Ulster learns the lessons of shake-up trauma
The change, planned for April 1997, follows a three-year period of deliberation on educational administration in Northern Ireland. The FE sector united with one message: avoid the horrors of the English experience.
"There is a picture of hell from some colleges in England and we have to learn from this,'' said Hamilton Laird, head of business education at Fermanagh College, the furthest removed from the new centre of power in Bangor.
"The key things are curriculum and quality management. Everything in Britain seems to be finance-driven. The colleges that did best were those that kept their eye on the ball - good educational provision for their local community. "
Jimmy McKeown, regional official of the lecturers' union NATFHE, says the decision is more to do with Tory ideology than with the interests of Northern Ireland.
"Incorporation means that colleges will become the property of unelected and unaccountable governing bodies which are heavily weighted towards business interests."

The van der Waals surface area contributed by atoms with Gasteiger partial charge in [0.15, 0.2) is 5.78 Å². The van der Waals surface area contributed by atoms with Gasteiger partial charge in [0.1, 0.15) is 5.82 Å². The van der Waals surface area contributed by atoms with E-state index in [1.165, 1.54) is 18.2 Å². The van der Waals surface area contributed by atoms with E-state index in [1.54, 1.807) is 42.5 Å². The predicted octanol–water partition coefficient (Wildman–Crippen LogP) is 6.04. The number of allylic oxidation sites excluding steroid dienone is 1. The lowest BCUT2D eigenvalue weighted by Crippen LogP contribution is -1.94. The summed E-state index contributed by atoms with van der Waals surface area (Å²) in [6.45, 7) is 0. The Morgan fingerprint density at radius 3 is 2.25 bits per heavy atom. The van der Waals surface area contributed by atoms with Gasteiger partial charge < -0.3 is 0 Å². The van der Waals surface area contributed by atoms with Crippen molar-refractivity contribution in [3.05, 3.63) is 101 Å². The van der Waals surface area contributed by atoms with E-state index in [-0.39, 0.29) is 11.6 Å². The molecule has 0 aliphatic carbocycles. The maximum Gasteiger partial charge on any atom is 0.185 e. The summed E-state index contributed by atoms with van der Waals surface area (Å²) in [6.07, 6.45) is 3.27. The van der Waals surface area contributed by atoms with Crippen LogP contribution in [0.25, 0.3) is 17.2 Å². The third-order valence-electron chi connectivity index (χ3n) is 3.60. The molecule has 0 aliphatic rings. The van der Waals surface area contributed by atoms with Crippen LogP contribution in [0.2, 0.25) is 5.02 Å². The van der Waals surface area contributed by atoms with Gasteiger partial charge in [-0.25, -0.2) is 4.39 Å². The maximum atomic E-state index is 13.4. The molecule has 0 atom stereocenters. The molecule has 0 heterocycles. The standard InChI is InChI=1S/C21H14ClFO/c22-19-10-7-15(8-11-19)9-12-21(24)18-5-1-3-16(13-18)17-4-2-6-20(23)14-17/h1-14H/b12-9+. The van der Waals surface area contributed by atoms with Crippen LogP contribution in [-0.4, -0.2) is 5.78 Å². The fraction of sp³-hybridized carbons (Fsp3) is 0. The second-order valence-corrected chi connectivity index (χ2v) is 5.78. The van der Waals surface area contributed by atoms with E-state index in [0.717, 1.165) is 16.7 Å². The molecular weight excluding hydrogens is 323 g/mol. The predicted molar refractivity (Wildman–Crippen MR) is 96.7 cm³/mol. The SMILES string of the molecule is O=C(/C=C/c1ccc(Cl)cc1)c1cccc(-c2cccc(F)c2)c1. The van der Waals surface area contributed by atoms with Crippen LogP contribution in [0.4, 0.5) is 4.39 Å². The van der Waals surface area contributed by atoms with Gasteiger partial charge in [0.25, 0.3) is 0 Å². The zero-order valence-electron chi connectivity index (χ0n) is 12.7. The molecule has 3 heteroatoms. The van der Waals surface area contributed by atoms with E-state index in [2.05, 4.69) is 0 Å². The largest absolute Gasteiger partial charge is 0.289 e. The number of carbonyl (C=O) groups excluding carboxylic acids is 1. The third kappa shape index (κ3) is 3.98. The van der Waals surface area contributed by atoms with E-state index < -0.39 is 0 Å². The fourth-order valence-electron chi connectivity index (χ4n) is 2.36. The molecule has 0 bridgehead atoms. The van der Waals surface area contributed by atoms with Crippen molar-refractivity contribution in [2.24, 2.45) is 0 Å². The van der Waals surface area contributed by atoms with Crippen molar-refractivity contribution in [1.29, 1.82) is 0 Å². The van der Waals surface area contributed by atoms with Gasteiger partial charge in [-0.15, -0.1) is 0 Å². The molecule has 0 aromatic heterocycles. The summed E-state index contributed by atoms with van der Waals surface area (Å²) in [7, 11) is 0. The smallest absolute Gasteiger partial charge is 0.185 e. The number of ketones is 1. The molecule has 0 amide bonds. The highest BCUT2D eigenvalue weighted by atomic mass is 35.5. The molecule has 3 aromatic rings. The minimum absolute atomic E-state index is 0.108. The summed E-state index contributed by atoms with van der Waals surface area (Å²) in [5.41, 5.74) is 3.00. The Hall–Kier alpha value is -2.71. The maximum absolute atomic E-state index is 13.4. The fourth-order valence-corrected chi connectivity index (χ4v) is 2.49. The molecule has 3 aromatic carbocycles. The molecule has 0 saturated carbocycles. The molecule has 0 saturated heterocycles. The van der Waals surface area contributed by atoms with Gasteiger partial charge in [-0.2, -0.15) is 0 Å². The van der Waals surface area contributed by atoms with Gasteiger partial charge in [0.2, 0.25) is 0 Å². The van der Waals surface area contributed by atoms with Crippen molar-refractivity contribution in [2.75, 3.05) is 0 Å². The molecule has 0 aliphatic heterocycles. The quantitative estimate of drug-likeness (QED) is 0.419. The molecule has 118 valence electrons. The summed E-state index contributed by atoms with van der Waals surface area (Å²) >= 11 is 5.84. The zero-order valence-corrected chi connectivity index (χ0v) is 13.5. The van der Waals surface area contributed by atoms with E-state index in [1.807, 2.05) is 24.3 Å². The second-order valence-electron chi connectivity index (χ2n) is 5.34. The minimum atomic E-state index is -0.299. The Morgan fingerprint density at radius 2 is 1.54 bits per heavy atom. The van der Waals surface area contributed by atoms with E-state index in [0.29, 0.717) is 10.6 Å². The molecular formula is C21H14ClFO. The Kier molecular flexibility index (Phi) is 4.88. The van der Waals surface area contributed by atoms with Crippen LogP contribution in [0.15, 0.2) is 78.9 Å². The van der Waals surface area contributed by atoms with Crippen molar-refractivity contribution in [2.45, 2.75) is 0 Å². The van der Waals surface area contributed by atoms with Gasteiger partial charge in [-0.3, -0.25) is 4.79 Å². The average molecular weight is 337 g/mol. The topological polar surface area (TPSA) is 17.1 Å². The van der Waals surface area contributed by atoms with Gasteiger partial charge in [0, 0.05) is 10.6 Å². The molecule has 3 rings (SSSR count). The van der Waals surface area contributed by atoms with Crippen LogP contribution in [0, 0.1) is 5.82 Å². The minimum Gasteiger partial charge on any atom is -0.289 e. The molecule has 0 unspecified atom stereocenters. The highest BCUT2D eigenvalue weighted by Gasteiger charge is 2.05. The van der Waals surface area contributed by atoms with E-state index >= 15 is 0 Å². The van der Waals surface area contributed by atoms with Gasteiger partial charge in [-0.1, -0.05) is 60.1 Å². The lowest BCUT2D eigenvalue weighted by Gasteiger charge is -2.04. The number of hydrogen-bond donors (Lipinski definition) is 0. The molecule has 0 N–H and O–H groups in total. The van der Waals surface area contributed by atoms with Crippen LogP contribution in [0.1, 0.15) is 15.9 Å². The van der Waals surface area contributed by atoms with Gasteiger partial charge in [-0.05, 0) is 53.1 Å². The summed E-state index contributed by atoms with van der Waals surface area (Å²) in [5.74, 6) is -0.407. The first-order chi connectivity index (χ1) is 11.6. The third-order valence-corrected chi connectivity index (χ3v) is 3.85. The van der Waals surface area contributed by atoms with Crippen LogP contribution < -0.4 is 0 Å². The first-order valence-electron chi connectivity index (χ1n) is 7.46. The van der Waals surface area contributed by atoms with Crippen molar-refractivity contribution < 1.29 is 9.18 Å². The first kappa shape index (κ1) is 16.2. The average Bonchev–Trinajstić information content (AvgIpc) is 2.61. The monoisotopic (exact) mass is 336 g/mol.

But in Fermanagh, a small college with just over 1,300 full-time equivalent students, staff were less hostile to the change. Brian Rouse, who is only just settling into his new principal's chair, stresses the need for a system suited to Northern Ireland.
He does not want anybody imposing contracts on his college or taking unilateral decisions. He said: "The method by which we move forward must include staff, so that they are not alienated as they were in Britain where they were not consulted at all."
Another colleague was far more optimistic. "As somebody who came from the private sector, I'm all in favour of being in control of your own destiny and it will be up to us as a college to manage our resources.
"If the market says we should open on Saturday or in the summer, so be it, that is the way it has to be."